Heirloom wouldn’t disclose its cost per metric ton of CO2 removed, but the spokesperson said it’s currently “in the high hundreds of dollars,” and that it has an eye toward getting below $100 per metric ton by 2035, the widely accepted metric for commercial viability. So far, the company said, it has “sold a substantial portion of the capacity from both facilities to voluntary buyers.” Customers include major players in the voluntary carbon removal market, including Microsoft, Stripe, Klarna, JPMorgan Chase and Meta. Louisiana is also providing Heirloom with a set of economic incentives worth around $10 million, the company said.

Editor’s note: This piece has been updated to include a response from the Department of Energy.

Katie Brigham profile image

Katie Brigham

Katie is a staff writer for Heatmap covering climate tech. Based out of the Bay Area, she formerly worked as a reporter and producer for


Wind Is More Powerful Than J. D. Vance Seems to Think

Just one turbine can charge hundreds of cell phones.

J.D. Vance.
Heatmap Illustration/Getty Images

It’s a good thing most of us aren’t accountable for every single silly thing we’ve ever said, but most of us are not vice presidential running mates, either. Back in 2022, when J.D. Vance was still just a “New York Times bestselling author” and not yet a “junior senator from Ohio,” much less “second-in-line to a former president who will turn 80 in office if he’s reelected,” he made a climate oopsie that — now that it’s recirculating — deserves to be addressed.

If Democrats “care so much about climate change,” Vance argued during an Ohio Republican senator candidate forum during that year, “and they think climate change is caused by carbon emissions, then why is their solution to scream about it at the top of their lungs, send a bunch of our jobs to China, and then manufacture these ridiculous ugly windmills all over Ohio farms that don’t produce enough electricity to run a cell phone?”

Keep reading...Show less
A worker and power lines.
Heatmap Illustration/Getty Images

The United Nations calls 24/7 carbon-free energy generation, also known as hourly matching, “the end state of a fully decarbonized electricity system.” It means that every kilowatt-hour of electricity consumed is matched with a zero-emissions electricity source, every hour of every day. It’s something that Google and Microsoft are aiming to implement by 2030, and it represents a much more significant climate commitment than today’s default system of annualized matching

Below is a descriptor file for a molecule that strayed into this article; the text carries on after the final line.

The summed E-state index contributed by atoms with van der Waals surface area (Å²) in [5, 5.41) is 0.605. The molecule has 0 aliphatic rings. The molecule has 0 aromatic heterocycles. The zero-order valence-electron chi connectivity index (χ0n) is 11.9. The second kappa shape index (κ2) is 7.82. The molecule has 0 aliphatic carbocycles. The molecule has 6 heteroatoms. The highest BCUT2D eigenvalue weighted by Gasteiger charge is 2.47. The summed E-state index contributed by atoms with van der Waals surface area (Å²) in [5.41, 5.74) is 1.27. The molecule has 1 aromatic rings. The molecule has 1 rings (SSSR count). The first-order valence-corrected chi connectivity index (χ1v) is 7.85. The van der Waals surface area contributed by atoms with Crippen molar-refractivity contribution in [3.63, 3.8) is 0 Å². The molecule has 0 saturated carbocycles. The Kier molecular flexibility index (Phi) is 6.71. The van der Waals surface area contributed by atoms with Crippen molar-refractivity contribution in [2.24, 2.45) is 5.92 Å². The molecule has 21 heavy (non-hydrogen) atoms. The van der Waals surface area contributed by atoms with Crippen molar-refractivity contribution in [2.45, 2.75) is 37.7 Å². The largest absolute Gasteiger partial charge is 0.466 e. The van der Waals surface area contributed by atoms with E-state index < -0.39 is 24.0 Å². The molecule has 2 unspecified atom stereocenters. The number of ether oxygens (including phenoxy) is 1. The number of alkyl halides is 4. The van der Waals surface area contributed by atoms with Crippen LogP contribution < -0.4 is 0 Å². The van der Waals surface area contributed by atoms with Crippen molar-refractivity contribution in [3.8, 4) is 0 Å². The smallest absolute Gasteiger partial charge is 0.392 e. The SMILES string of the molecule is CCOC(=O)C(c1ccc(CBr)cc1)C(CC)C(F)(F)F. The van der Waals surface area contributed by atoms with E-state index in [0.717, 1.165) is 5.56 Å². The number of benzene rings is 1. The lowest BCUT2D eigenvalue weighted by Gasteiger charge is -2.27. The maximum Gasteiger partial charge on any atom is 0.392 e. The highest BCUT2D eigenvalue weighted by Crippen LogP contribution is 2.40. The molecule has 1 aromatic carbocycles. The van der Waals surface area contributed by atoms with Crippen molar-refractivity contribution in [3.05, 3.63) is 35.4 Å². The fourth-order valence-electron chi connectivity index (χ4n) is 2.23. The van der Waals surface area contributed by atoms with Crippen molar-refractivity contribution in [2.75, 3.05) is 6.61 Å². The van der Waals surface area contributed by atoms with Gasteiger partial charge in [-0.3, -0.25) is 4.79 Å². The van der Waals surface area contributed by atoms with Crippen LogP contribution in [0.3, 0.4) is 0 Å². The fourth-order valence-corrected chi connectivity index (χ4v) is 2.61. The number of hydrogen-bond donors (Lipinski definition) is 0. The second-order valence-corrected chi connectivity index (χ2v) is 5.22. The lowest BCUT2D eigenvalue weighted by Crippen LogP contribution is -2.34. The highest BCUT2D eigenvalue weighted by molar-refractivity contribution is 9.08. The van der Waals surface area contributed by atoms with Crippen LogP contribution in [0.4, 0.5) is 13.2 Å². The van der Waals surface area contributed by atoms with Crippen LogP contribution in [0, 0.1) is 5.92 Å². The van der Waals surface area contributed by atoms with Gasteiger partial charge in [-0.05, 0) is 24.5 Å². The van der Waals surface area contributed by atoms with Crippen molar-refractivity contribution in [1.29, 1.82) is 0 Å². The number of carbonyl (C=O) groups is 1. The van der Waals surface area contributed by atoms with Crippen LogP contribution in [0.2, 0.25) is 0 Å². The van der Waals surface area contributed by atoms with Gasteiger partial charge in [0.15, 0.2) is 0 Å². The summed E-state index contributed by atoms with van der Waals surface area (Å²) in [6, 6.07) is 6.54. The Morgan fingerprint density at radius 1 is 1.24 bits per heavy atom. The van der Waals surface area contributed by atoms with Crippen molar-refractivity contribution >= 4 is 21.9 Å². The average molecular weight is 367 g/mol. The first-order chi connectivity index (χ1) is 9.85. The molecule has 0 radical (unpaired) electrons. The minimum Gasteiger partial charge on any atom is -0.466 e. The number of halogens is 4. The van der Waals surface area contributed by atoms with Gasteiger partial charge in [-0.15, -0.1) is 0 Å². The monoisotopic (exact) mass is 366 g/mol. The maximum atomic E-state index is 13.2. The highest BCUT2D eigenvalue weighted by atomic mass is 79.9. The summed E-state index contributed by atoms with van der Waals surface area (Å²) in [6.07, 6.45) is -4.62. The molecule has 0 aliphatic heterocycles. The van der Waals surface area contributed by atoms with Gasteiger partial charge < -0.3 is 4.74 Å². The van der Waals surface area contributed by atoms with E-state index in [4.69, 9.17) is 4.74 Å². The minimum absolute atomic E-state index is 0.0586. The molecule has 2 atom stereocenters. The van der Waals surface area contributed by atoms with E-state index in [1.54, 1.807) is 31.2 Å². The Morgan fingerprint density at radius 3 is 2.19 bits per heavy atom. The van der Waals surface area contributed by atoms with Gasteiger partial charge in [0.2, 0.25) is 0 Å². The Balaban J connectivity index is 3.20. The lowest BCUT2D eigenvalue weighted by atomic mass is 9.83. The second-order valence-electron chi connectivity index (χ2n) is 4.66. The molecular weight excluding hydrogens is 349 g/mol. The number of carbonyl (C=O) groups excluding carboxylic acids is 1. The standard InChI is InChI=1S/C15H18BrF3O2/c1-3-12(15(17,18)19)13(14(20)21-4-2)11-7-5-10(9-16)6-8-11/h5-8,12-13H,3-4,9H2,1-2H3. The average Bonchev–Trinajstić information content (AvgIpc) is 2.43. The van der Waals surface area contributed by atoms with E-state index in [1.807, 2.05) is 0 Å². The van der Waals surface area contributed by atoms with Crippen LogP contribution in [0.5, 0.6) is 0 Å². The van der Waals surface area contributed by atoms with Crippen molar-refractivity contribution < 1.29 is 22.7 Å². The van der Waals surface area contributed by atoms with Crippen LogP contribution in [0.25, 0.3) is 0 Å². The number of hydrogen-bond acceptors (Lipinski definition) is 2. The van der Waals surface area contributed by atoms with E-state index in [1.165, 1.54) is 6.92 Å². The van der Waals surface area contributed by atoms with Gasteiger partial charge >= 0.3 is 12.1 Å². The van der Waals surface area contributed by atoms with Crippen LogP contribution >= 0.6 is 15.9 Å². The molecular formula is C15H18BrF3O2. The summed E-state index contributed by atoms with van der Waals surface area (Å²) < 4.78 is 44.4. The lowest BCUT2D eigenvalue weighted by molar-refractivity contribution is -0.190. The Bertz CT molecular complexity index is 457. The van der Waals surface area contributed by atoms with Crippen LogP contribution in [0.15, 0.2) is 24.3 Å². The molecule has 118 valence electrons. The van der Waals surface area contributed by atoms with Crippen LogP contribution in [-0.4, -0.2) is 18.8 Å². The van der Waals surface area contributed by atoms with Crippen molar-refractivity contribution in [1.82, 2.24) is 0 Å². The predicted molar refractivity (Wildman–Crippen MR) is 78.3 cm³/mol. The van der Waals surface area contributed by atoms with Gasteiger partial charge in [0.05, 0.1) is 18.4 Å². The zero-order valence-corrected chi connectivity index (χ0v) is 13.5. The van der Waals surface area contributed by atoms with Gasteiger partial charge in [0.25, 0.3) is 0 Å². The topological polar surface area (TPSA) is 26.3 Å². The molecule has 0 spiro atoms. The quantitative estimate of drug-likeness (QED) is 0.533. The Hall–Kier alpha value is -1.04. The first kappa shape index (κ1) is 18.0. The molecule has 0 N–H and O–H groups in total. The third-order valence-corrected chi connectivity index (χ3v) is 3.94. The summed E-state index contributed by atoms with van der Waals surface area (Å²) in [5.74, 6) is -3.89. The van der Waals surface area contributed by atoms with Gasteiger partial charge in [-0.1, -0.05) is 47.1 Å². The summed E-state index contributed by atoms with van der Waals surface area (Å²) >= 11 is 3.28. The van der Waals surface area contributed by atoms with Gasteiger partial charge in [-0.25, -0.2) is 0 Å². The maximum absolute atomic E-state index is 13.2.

So here’s a positive sign: LevelTen Energy, the leading marketplace for power purchase agreements, just raised $65 million in Series D funding, led by the investment firm B Capital with participation from Microsoft, Google, and Prelude Ventures, among others.

Keep reading...Show less
Beryl making landfall in Texas.
Heatmap Illustration/Getty Images

Hurricane Beryl, ahem, barreled into America’s Gulf Coast as a Category 1 storm, and whenever something like that happens the entire global energy industry holds its breath. The Gulf of Mexico is not just a frequent target and breeding ground for massive storms, it is also one of America’s — and the world’s — most important energy hubs. Texas and Louisiana contains giant oil and gas fields, and the region is home to about half of the United States’ refining capacity.

At least so far, the oil and refining industry appears to have largely dodged Beryl’s worst effects. The storm made landfall in Matagorda, a coastal town between Galveston and Corpus Christi, both of which are major centers for the refinery industry. Only one refinery, the Phillips 66 facility in Sweeny, Texas, was in the storm’s cone, according to TACenergy, a petroleum products distributor. Phillips 66 did not respond to a request to comment, but Reuters reported that the Sweeny facility as well as its refinery in Lake Charles, Louisiana were powered and operating. Crude oil prices have seen next to no obvious volatility, rising to $83.88 a barrel on July 3 and since settling around $82.84.

Keep reading...Show less